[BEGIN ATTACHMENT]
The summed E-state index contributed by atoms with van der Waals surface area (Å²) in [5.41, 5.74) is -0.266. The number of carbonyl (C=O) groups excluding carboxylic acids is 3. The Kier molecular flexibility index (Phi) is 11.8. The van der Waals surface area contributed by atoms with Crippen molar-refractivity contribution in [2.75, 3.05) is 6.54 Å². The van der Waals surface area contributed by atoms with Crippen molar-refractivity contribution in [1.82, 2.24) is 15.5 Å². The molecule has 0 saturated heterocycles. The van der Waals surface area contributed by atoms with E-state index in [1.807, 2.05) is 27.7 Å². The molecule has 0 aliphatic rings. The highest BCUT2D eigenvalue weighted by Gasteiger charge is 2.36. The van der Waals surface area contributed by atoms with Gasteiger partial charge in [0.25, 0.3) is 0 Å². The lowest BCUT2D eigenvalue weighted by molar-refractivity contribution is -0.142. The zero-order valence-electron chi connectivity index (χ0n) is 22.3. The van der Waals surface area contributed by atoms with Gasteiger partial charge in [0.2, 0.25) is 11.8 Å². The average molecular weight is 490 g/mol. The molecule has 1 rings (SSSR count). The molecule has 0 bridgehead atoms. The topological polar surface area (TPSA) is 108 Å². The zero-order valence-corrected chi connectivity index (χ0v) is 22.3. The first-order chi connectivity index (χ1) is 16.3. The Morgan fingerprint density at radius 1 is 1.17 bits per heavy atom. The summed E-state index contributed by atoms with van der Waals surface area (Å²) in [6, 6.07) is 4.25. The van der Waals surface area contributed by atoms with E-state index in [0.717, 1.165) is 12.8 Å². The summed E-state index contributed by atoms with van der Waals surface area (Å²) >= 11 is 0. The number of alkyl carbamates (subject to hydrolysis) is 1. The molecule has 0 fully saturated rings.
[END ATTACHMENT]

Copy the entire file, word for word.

The summed E-state index contributed by atoms with van der Waals surface area (Å²) in [5.41, 5.74) is -0.266. The number of carbonyl (C=O) groups excluding carboxylic acids is 3. The Kier molecular flexibility index (Phi) is 11.8. The van der Waals surface area contributed by atoms with Crippen molar-refractivity contribution in [2.75, 3.05) is 6.54 Å². The van der Waals surface area contributed by atoms with Crippen molar-refractivity contribution in [1.82, 2.24) is 15.5 Å². The molecule has 0 saturated heterocycles. The van der Waals surface area contributed by atoms with E-state index in [1.807, 2.05) is 27.7 Å². The molecule has 0 aliphatic rings. The highest BCUT2D eigenvalue weighted by Gasteiger charge is 2.36. The van der Waals surface area contributed by atoms with Gasteiger partial charge in [0.25, 0.3) is 0 Å². The lowest BCUT2D eigenvalue weighted by molar-refractivity contribution is -0.142. The zero-order valence-electron chi connectivity index (χ0n) is 22.3. The van der Waals surface area contributed by atoms with Gasteiger partial charge in [0.2, 0.25) is 11.8 Å². The average molecular weight is 490 g/mol. The molecule has 1 rings (SSSR count). The molecule has 0 bridgehead atoms. The topological polar surface area (TPSA) is 108 Å². The zero-order valence-corrected chi connectivity index (χ0v) is 22.3. The first-order chi connectivity index (χ1) is 16.3. The Morgan fingerprint density at radius 1 is 1.17 bits per heavy atom. The summed E-state index contributed by atoms with van der Waals surface area (Å²) in [6, 6.07) is 4.25. The van der Waals surface area contributed by atoms with E-state index in [0.717, 1.165) is 12.8 Å². The summed E-state index contributed by atoms with van der Waals surface area (Å²) >= 11 is 0. The number of alkyl carbamates (subject to hydrolysis) is 1. The molecule has 0 fully saturated rings.